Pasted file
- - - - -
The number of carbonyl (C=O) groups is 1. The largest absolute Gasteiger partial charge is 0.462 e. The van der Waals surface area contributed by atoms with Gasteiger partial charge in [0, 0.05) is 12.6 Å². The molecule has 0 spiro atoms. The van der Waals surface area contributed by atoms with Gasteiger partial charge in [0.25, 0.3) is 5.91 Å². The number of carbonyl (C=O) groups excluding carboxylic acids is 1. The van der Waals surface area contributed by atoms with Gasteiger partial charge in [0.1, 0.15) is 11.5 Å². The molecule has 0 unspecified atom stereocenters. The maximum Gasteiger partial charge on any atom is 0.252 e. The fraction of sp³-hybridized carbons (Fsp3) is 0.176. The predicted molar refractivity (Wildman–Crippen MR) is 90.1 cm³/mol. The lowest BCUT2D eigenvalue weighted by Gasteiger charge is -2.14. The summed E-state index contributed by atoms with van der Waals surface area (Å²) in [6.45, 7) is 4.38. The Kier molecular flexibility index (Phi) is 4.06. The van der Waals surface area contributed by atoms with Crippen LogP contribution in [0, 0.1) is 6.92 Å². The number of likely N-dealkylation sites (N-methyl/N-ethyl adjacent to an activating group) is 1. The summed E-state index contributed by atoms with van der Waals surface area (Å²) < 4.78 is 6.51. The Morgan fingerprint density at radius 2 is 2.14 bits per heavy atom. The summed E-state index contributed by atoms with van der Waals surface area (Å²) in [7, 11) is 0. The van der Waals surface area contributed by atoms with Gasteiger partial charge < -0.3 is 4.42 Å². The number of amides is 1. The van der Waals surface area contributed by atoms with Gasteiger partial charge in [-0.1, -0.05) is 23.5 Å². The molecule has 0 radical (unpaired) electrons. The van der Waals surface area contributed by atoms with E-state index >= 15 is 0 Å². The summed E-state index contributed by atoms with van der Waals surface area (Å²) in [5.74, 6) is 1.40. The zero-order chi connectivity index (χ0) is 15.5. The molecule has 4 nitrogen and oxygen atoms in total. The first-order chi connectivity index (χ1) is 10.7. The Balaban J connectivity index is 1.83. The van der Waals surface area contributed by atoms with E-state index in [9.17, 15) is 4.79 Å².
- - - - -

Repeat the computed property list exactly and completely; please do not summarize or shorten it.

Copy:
The number of carbonyl (C=O) groups is 1. The largest absolute Gasteiger partial charge is 0.462 e. The van der Waals surface area contributed by atoms with Gasteiger partial charge in [0, 0.05) is 12.6 Å². The molecule has 0 spiro atoms. The van der Waals surface area contributed by atoms with Gasteiger partial charge in [0.25, 0.3) is 5.91 Å². The number of carbonyl (C=O) groups excluding carboxylic acids is 1. The van der Waals surface area contributed by atoms with Gasteiger partial charge in [0.1, 0.15) is 11.5 Å². The molecule has 0 unspecified atom stereocenters. The maximum Gasteiger partial charge on any atom is 0.252 e. The fraction of sp³-hybridized carbons (Fsp3) is 0.176. The predicted molar refractivity (Wildman–Crippen MR) is 90.1 cm³/mol. The lowest BCUT2D eigenvalue weighted by Gasteiger charge is -2.14. The summed E-state index contributed by atoms with van der Waals surface area (Å²) in [6.45, 7) is 4.38. The Kier molecular flexibility index (Phi) is 4.06. The van der Waals surface area contributed by atoms with Crippen LogP contribution in [0, 0.1) is 6.92 Å². The number of likely N-dealkylation sites (N-methyl/N-ethyl adjacent to an activating group) is 1. The summed E-state index contributed by atoms with van der Waals surface area (Å²) < 4.78 is 6.51. The Morgan fingerprint density at radius 2 is 2.14 bits per heavy atom. The summed E-state index contributed by atoms with van der Waals surface area (Å²) in [7, 11) is 0. The van der Waals surface area contributed by atoms with Gasteiger partial charge < -0.3 is 4.42 Å². The number of amides is 1. The van der Waals surface area contributed by atoms with Gasteiger partial charge in [-0.1, -0.05) is 23.5 Å². The molecule has 0 radical (unpaired) electrons. The van der Waals surface area contributed by atoms with E-state index >= 15 is 0 Å². The summed E-state index contributed by atoms with van der Waals surface area (Å²) in [5.74, 6) is 1.40. The zero-order chi connectivity index (χ0) is 15.5. The molecule has 4 nitrogen and oxygen atoms in total. The first-order chi connectivity index (χ1) is 10.7. The Balaban J connectivity index is 1.83. The van der Waals surface area contributed by atoms with E-state index in [9.17, 15) is 4.79 Å².